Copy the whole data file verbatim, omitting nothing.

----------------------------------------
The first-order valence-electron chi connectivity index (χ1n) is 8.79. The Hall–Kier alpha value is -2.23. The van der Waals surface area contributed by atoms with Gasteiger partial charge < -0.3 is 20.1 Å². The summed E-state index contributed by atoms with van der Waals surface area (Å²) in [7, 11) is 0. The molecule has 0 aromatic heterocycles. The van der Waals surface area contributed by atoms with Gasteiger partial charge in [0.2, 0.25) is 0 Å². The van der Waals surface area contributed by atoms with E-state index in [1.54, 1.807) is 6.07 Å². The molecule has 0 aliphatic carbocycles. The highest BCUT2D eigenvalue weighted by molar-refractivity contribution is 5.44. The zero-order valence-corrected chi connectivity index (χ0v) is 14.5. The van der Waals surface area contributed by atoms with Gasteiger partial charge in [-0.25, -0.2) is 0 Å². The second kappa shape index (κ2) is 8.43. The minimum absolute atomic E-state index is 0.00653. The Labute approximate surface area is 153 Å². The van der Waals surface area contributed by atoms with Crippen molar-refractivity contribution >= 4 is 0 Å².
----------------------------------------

The first-order valence-electron chi connectivity index (χ1n) is 8.79. The Hall–Kier alpha value is -2.23. The van der Waals surface area contributed by atoms with Gasteiger partial charge < -0.3 is 20.1 Å². The summed E-state index contributed by atoms with van der Waals surface area (Å²) in [7, 11) is 0. The molecule has 0 aromatic heterocycles. The van der Waals surface area contributed by atoms with Gasteiger partial charge in [0.2, 0.25) is 0 Å². The van der Waals surface area contributed by atoms with E-state index in [1.54, 1.807) is 6.07 Å². The molecule has 0 aliphatic carbocycles. The highest BCUT2D eigenvalue weighted by molar-refractivity contribution is 5.44. The zero-order valence-corrected chi connectivity index (χ0v) is 14.5. The van der Waals surface area contributed by atoms with Gasteiger partial charge in [-0.25, -0.2) is 0 Å². The second kappa shape index (κ2) is 8.43. The minimum absolute atomic E-state index is 0.00653. The Labute approximate surface area is 153 Å². The van der Waals surface area contributed by atoms with Crippen molar-refractivity contribution >= 4 is 0 Å².